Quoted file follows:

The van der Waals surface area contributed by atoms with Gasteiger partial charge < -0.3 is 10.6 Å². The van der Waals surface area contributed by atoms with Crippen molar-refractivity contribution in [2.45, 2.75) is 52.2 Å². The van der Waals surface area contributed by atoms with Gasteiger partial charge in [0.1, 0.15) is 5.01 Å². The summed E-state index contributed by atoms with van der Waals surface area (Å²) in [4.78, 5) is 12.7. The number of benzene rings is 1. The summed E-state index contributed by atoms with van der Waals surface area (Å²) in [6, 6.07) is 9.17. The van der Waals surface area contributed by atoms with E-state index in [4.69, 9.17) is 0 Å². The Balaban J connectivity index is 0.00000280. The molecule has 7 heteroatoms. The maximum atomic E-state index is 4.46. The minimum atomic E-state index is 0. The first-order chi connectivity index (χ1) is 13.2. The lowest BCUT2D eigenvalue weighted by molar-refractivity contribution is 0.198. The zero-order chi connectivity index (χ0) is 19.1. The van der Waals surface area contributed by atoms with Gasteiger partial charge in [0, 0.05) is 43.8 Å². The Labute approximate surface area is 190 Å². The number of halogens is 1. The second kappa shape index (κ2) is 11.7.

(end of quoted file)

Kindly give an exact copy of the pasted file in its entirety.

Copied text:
The van der Waals surface area contributed by atoms with Gasteiger partial charge < -0.3 is 10.6 Å². The van der Waals surface area contributed by atoms with Crippen molar-refractivity contribution in [2.45, 2.75) is 52.2 Å². The van der Waals surface area contributed by atoms with Gasteiger partial charge in [0.1, 0.15) is 5.01 Å². The summed E-state index contributed by atoms with van der Waals surface area (Å²) in [4.78, 5) is 12.7. The number of benzene rings is 1. The summed E-state index contributed by atoms with van der Waals surface area (Å²) in [6, 6.07) is 9.17. The van der Waals surface area contributed by atoms with E-state index in [4.69, 9.17) is 0 Å². The Balaban J connectivity index is 0.00000280. The molecule has 7 heteroatoms. The maximum atomic E-state index is 4.46. The minimum atomic E-state index is 0. The first-order chi connectivity index (χ1) is 13.2. The lowest BCUT2D eigenvalue weighted by molar-refractivity contribution is 0.198. The zero-order chi connectivity index (χ0) is 19.1. The van der Waals surface area contributed by atoms with Gasteiger partial charge in [0, 0.05) is 43.8 Å². The Labute approximate surface area is 190 Å². The number of halogens is 1. The second kappa shape index (κ2) is 11.7.